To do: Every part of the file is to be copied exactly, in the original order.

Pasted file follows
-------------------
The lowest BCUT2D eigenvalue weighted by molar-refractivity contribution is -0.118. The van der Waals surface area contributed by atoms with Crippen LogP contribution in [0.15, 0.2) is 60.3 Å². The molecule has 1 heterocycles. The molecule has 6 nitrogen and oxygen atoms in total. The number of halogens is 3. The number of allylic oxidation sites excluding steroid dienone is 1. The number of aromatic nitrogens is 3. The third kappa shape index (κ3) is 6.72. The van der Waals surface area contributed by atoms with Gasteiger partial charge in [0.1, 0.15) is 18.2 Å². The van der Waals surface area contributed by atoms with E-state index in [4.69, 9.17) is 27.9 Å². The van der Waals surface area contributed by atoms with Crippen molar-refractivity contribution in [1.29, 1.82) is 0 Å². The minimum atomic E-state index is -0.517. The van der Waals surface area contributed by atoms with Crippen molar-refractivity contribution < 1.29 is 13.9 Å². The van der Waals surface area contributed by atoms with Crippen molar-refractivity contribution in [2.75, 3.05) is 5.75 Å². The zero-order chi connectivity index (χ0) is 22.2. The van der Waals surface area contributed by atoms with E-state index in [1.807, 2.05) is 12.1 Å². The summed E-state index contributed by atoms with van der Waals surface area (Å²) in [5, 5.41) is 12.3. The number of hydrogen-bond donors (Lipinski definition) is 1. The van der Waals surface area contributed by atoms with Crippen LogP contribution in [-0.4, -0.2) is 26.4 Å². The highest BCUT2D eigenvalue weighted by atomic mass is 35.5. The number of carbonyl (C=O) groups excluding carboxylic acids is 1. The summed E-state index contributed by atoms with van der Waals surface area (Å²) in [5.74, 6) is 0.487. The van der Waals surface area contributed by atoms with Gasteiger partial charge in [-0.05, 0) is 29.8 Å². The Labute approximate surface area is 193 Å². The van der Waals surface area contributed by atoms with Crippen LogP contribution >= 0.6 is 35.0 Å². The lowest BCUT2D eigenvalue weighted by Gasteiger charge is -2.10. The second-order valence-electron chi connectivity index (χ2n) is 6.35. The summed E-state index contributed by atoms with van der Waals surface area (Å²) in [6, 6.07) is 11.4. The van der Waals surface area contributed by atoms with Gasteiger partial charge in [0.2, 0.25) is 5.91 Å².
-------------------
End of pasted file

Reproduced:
The lowest BCUT2D eigenvalue weighted by molar-refractivity contribution is -0.118. The van der Waals surface area contributed by atoms with Crippen LogP contribution in [0.15, 0.2) is 60.3 Å². The molecule has 1 heterocycles. The molecule has 6 nitrogen and oxygen atoms in total. The number of halogens is 3. The number of allylic oxidation sites excluding steroid dienone is 1. The number of aromatic nitrogens is 3. The third kappa shape index (κ3) is 6.72. The van der Waals surface area contributed by atoms with Gasteiger partial charge in [0.1, 0.15) is 18.2 Å². The van der Waals surface area contributed by atoms with E-state index in [4.69, 9.17) is 27.9 Å². The van der Waals surface area contributed by atoms with Crippen molar-refractivity contribution in [1.29, 1.82) is 0 Å². The minimum atomic E-state index is -0.517. The van der Waals surface area contributed by atoms with Crippen molar-refractivity contribution < 1.29 is 13.9 Å². The van der Waals surface area contributed by atoms with Crippen molar-refractivity contribution in [2.75, 3.05) is 5.75 Å². The zero-order chi connectivity index (χ0) is 22.2. The van der Waals surface area contributed by atoms with E-state index in [1.807, 2.05) is 12.1 Å². The summed E-state index contributed by atoms with van der Waals surface area (Å²) in [5, 5.41) is 12.3. The number of hydrogen-bond donors (Lipinski definition) is 1. The van der Waals surface area contributed by atoms with Crippen LogP contribution in [-0.4, -0.2) is 26.4 Å². The highest BCUT2D eigenvalue weighted by atomic mass is 35.5. The number of carbonyl (C=O) groups excluding carboxylic acids is 1. The summed E-state index contributed by atoms with van der Waals surface area (Å²) in [5.74, 6) is 0.487. The van der Waals surface area contributed by atoms with Gasteiger partial charge in [-0.05, 0) is 29.8 Å². The Labute approximate surface area is 193 Å². The van der Waals surface area contributed by atoms with Crippen LogP contribution >= 0.6 is 35.0 Å². The lowest BCUT2D eigenvalue weighted by Gasteiger charge is -2.10. The second-order valence-electron chi connectivity index (χ2n) is 6.35. The summed E-state index contributed by atoms with van der Waals surface area (Å²) in [6, 6.07) is 11.4. The van der Waals surface area contributed by atoms with Gasteiger partial charge in [0.2, 0.25) is 5.91 Å².